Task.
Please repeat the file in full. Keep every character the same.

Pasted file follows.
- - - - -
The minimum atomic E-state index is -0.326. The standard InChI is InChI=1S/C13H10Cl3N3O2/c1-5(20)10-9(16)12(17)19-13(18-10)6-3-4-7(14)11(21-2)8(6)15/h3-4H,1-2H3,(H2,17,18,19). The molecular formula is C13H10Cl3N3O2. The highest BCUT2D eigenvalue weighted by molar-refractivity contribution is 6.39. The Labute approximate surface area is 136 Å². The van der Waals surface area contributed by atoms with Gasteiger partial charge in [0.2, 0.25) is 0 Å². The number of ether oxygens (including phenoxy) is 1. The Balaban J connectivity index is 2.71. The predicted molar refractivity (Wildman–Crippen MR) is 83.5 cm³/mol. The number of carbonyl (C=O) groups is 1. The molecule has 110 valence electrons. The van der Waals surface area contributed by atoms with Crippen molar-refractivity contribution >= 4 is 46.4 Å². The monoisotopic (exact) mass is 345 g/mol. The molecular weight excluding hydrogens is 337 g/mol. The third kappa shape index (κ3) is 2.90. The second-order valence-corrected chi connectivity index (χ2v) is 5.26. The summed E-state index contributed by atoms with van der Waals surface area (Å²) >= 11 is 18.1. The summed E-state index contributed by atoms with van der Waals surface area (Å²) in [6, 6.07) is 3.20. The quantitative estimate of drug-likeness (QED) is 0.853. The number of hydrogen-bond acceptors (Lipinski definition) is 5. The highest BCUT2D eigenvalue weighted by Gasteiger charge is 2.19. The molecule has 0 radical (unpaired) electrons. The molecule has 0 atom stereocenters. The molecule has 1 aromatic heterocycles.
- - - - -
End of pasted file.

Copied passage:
The minimum atomic E-state index is -0.326. The standard InChI is InChI=1S/C13H10Cl3N3O2/c1-5(20)10-9(16)12(17)19-13(18-10)6-3-4-7(14)11(21-2)8(6)15/h3-4H,1-2H3,(H2,17,18,19). The molecular formula is C13H10Cl3N3O2. The highest BCUT2D eigenvalue weighted by molar-refractivity contribution is 6.39. The Labute approximate surface area is 136 Å². The van der Waals surface area contributed by atoms with Gasteiger partial charge in [0.2, 0.25) is 0 Å². The number of ether oxygens (including phenoxy) is 1. The Balaban J connectivity index is 2.71. The predicted molar refractivity (Wildman–Crippen MR) is 83.5 cm³/mol. The number of carbonyl (C=O) groups is 1. The molecule has 110 valence electrons. The van der Waals surface area contributed by atoms with Crippen molar-refractivity contribution >= 4 is 46.4 Å². The monoisotopic (exact) mass is 345 g/mol. The molecular weight excluding hydrogens is 337 g/mol. The third kappa shape index (κ3) is 2.90. The second-order valence-corrected chi connectivity index (χ2v) is 5.26. The summed E-state index contributed by atoms with van der Waals surface area (Å²) >= 11 is 18.1. The summed E-state index contributed by atoms with van der Waals surface area (Å²) in [6, 6.07) is 3.20. The quantitative estimate of drug-likeness (QED) is 0.853. The number of hydrogen-bond acceptors (Lipinski definition) is 5. The highest BCUT2D eigenvalue weighted by Gasteiger charge is 2.19. The molecule has 0 radical (unpaired) electrons. The molecule has 0 atom stereocenters. The molecule has 1 aromatic heterocycles.